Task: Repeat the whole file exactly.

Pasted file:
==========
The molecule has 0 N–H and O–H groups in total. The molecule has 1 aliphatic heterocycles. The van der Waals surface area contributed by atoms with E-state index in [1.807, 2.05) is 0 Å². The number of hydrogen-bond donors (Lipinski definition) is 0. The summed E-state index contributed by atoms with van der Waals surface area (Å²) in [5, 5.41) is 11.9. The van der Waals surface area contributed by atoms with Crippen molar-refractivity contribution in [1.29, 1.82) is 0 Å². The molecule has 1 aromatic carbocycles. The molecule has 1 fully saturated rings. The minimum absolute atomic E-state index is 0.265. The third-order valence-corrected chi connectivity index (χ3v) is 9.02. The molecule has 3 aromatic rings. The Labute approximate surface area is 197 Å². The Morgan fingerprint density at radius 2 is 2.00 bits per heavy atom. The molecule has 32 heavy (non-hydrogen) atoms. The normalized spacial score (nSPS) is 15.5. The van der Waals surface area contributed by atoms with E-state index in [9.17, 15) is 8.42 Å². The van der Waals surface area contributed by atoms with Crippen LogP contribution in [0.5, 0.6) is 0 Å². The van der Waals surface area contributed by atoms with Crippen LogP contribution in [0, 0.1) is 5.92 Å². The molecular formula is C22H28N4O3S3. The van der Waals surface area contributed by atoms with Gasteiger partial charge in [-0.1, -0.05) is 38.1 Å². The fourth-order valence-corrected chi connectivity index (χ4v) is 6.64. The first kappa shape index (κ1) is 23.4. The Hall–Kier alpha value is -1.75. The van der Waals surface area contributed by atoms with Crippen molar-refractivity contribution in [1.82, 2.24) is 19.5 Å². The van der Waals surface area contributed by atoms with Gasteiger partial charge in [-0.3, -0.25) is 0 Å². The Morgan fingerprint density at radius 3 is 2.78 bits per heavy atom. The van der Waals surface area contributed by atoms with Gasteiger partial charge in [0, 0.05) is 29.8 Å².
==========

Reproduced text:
The molecule has 0 N–H and O–H groups in total. The molecule has 1 aliphatic heterocycles. The van der Waals surface area contributed by atoms with E-state index in [1.807, 2.05) is 0 Å². The number of hydrogen-bond donors (Lipinski definition) is 0. The summed E-state index contributed by atoms with van der Waals surface area (Å²) in [5, 5.41) is 11.9. The van der Waals surface area contributed by atoms with Crippen molar-refractivity contribution in [1.29, 1.82) is 0 Å². The molecule has 1 aromatic carbocycles. The molecule has 1 fully saturated rings. The minimum absolute atomic E-state index is 0.265. The third-order valence-corrected chi connectivity index (χ3v) is 9.02. The molecule has 3 aromatic rings. The Labute approximate surface area is 197 Å². The Morgan fingerprint density at radius 2 is 2.00 bits per heavy atom. The molecule has 32 heavy (non-hydrogen) atoms. The normalized spacial score (nSPS) is 15.5. The van der Waals surface area contributed by atoms with E-state index in [9.17, 15) is 8.42 Å². The van der Waals surface area contributed by atoms with Crippen LogP contribution in [0.5, 0.6) is 0 Å². The van der Waals surface area contributed by atoms with Crippen LogP contribution in [0, 0.1) is 5.92 Å². The molecular formula is C22H28N4O3S3. The van der Waals surface area contributed by atoms with Gasteiger partial charge in [-0.1, -0.05) is 38.1 Å². The fourth-order valence-corrected chi connectivity index (χ4v) is 6.64. The first kappa shape index (κ1) is 23.4. The Hall–Kier alpha value is -1.75. The van der Waals surface area contributed by atoms with Crippen molar-refractivity contribution in [1.82, 2.24) is 19.5 Å². The van der Waals surface area contributed by atoms with Gasteiger partial charge in [-0.3, -0.25) is 0 Å². The Morgan fingerprint density at radius 3 is 2.78 bits per heavy atom. The van der Waals surface area contributed by atoms with Gasteiger partial charge in [0, 0.05) is 29.8 Å².